Paediatric Fungal Infections – Diagnostic Methods

A summary of diagnostic methods for detecting aspergillus infections, where no data exists for aspergillus – other fungal infections have been included.

(The following table has been compiled from the published work of Groll et al, Walsh et al, Dornbusch et al in Clinical Microbiology Infect. 16(9), 1319-53, 2010). Register to view articles.

Test Type Effective for Exclusions Problems
Galactomannan assay (Serum)
(Fungal cell wall marker)
Found in all Aspergillus species. For serum, urine, BAL*, CSF and other. Rapid diagnosis (pre–radiographic signs of infection). [1] [2] CGD , Jobs syndrome (false negatives) May be false negatives (see exclusions). Could be low sensitivity in cancer patients.
False positives with contaminating GM  in some b lactam antibiotics  esp. Amoxicillin,piperacillin-tazobactam. Also dietary GM should be considered.
Beta 1-3 glucan
(Fungal cell wall marker)
Testing is limited. Not species specific.
Minimum data in children. (Candida meningoencephalitis in CSF – may be a useful test) [3]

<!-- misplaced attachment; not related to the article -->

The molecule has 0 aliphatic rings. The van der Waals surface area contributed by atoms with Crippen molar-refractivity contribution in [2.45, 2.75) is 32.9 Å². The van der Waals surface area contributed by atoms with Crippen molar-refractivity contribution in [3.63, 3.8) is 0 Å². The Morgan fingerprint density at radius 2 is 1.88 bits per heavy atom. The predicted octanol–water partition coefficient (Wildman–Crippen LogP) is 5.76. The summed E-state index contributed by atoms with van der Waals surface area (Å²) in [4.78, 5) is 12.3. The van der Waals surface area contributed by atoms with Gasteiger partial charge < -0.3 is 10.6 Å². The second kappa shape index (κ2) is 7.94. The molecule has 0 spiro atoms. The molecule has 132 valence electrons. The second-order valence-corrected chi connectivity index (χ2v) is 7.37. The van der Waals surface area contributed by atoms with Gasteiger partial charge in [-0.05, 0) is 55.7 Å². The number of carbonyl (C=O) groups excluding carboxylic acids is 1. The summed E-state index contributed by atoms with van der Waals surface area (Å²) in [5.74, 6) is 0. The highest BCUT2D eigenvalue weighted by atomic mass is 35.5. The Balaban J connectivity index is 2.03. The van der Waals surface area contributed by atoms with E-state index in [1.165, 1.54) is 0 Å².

Do paediatric patients have a high baseline for this Antigen?
Possible false negatives from cellulose in surgical gauze.
Need to define cut off values.
Mannan antibodies (serum) Yeast only – but may be used for exclusion purposes. [4] [5]   Preliminary neonate data encouraging.
Fungal DNA -PCR High specificity and sensitivity. Rapid [6]   Difficult to extract fungal DNA and susceptible to contamination. If using blood samples –several ml of blood required. [7]
Microscopy Practical and inexpensive Limited to site Slow – causing delay in diagnosis
Diagnostic imaging
Halo sign and later sign of air crescent less frequently seen in paediatrics.
Whereas focal bronchopneumonia more often seen. [8] [9]
  Risk of CT radiation in children is greater than adults. [10]

Important information: At no time should the information compiled here be used as a treatment protocol or for any other purpose except to provide the latest available summary of information relating to paediatric patients for educational and scientific purpose. We accept no liability for the use of data gathered here.
Treatments should always be carried out according to manufacturers instructions. Not all antifungal treatments are licensed for use in paediatric patients – please check this.

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